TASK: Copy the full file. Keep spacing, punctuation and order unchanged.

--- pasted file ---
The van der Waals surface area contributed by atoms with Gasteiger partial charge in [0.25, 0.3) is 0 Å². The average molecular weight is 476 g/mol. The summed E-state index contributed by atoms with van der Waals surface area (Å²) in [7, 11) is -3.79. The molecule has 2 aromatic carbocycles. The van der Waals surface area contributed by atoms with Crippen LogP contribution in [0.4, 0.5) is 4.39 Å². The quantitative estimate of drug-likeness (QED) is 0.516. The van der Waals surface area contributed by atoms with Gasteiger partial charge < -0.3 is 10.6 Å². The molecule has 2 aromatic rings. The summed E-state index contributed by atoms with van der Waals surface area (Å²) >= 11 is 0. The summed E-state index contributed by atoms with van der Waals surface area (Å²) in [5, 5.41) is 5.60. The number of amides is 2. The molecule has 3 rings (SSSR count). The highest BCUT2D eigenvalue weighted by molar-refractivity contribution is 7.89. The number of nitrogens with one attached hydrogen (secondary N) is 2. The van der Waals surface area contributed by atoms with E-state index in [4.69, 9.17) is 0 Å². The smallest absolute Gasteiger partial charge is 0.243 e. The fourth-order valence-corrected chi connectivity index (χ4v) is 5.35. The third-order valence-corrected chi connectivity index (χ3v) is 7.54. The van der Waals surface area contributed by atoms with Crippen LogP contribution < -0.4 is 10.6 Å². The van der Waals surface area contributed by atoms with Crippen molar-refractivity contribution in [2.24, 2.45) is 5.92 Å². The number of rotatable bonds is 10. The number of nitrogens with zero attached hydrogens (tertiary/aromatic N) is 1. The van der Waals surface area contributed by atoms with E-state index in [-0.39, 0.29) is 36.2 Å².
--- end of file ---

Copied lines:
The van der Waals surface area contributed by atoms with Gasteiger partial charge in [0.25, 0.3) is 0 Å². The average molecular weight is 476 g/mol. The summed E-state index contributed by atoms with van der Waals surface area (Å²) in [7, 11) is -3.79. The molecule has 2 aromatic carbocycles. The van der Waals surface area contributed by atoms with Crippen LogP contribution in [0.4, 0.5) is 4.39 Å². The quantitative estimate of drug-likeness (QED) is 0.516. The van der Waals surface area contributed by atoms with Gasteiger partial charge < -0.3 is 10.6 Å². The molecule has 2 aromatic rings. The summed E-state index contributed by atoms with van der Waals surface area (Å²) >= 11 is 0. The summed E-state index contributed by atoms with van der Waals surface area (Å²) in [5, 5.41) is 5.60. The number of amides is 2. The molecule has 3 rings (SSSR count). The highest BCUT2D eigenvalue weighted by molar-refractivity contribution is 7.89. The number of nitrogens with one attached hydrogen (secondary N) is 2. The van der Waals surface area contributed by atoms with E-state index in [4.69, 9.17) is 0 Å². The smallest absolute Gasteiger partial charge is 0.243 e. The fourth-order valence-corrected chi connectivity index (χ4v) is 5.35. The third-order valence-corrected chi connectivity index (χ3v) is 7.54. The van der Waals surface area contributed by atoms with Crippen LogP contribution < -0.4 is 10.6 Å². The van der Waals surface area contributed by atoms with Crippen molar-refractivity contribution in [2.24, 2.45) is 5.92 Å². The number of rotatable bonds is 10. The number of nitrogens with zero attached hydrogens (tertiary/aromatic N) is 1. The van der Waals surface area contributed by atoms with E-state index in [-0.39, 0.29) is 36.2 Å².